Former campaign manager Corey Lewandowski has been one notable beneficiary of Kelly’s loosened grip. One source said Lewandowski recently bragged to friends that he now enjoys “unfettered” access to the President — including a recent dinner in the residence with Trump, according to two sources. Upon his arrival last year, Kelly attempted to limit Lewandowski’s access to Trump from the nearly unchecked privileges he enjoyed at the start of the administration, although Kelly’s efforts were never entirely successful. Lewandowski did not respond to a request for comment.

Trump has also made clear that Larry Kudlow, his new economic adviser, and John Bolton, his new national security adviser, are “direct reports” to him and not to Kelly, two sources familiar with the matter told CNN. Their predecessors, however, reported directly to the chief of staff or at least looped Kelly in after a meeting with the President — a potential sign of Trump’s shift toward controlling more of what goes on in his own White House.

A senior White House official said Kelly’s absence from phone calls and meetings in recent weeks is more a reflection of the balance Trump and his chief of staff have struck since Kelly took the job.

“They’ve grown into some level of comfort,” the official said. “There used to be a level of babysitting, and it wasn’t organized.” The source added Kelly “spent months” fixing the operational process and noted now, Kelly doesn’t need to insert himself into as many issues.

Security questions

Former President Barack Obama was permitted to use a Blackberry during his presidency. However, the White House said at the time that the device given to Obama was outfitted with enhanced security to protect potentially classified talks.

Mary McCord, who used to head the Justice Department’s national security division, says smartphones are notorious for their security vulnerabilities.

“Because the smartphones of high-level government officials — including the President — are obvious targets for foreign intelligence services, the government goes to significant effort to ensure that government-issued smartphones are constantly updated to address security vulnerabilities,” she said. “Use of personal smartphones, which may not have all of the security features of government-issued smartphones or be regularly updated to address newly discovered vulnerabilities, present an obvious potential security risk.”

Another security expert said the President’s increased cell phone use makes his calls more vulnerable to eavesdropping from foreign governments.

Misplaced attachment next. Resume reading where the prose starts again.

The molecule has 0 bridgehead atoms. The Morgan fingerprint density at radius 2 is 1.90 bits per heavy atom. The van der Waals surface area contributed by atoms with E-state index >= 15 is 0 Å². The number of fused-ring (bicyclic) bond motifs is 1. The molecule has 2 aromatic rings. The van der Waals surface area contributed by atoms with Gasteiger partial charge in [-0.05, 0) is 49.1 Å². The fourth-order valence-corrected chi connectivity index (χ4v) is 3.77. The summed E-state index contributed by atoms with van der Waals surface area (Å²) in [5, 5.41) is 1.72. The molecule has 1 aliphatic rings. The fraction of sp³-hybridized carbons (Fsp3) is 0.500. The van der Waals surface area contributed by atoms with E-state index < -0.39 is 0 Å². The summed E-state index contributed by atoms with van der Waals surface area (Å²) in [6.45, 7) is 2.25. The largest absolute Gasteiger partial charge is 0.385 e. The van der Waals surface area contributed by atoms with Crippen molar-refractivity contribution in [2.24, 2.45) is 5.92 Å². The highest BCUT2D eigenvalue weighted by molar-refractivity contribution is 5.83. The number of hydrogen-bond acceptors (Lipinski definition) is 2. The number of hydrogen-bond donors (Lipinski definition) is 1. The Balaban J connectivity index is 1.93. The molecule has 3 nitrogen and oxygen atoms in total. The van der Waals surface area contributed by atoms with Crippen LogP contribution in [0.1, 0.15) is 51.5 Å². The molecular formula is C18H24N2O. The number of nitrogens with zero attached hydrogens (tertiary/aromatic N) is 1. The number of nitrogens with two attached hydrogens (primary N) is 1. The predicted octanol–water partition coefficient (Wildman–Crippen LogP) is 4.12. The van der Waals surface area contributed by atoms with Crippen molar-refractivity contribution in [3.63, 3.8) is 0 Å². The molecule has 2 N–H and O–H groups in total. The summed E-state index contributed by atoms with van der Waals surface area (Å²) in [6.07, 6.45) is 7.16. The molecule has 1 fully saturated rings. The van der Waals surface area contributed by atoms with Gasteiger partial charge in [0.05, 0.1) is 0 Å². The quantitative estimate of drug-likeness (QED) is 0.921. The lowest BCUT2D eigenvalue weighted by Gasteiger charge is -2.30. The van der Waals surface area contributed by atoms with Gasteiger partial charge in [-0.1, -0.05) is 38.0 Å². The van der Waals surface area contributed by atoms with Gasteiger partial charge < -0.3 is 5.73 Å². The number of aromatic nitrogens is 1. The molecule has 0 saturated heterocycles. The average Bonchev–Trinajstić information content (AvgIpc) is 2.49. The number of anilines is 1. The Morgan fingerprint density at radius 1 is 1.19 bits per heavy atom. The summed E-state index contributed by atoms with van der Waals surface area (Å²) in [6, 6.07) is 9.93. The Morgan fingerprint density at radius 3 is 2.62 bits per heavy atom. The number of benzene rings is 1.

“All communications devices of all senior government officials are targeted by foreign governments. This is not new,” said Bryan Cunningham, executive director of the Cybersecurity Policy and Research Institute at the University of California-Irvine.

“What is new in the cell phone age is the ease of intercepting them and that at least our last two presidents … have chafed at not being able to use their personal cell phones,” Cunningham added. “Of course, calls are only secure if both parties use a secure device.”

Another implication of Trump’s private cell phone use, Cunningham noted, is the possibility that Trump’s conversations may not be “captured for the purposes of government accountability and history.”

[CNN]

Trump Swipes at ‘Pundits’ Talking About North Korea: They ‘Couldn’t Come Close to Making a Deal’

The President of the United States is once again going after TV pundits criticizing him on policy decisions.

President Trump directly called out Chuck Todd on this issue earlier today, tweeting, “Sleepy Eyes Chuck Todd of Fake News NBC just stated that we have given up so much in our negotiations with North Korea, and they have given up nothing. Wow, we haven’t given up anything & they have agreed to denuclearization (so great for World), site closure, & no more testing!”

Now he’s going more generally after “pundits”:

[Mediaite]

Trump pressed Sessions to fire 2 FBI officials who sent anti-Trump text messages

President Donald Trump sharply questioned Attorney General Jeff Sessions and FBI Director Christopher Wray during a White House meeting on January 22 about why two senior FBI officials — Peter Strzok and Lisa Page — were still in their jobs despite allegations made by allies of the president that they had been disloyal to him and had unfairly targeted him and his administration, according to two people with knowledge of the matter.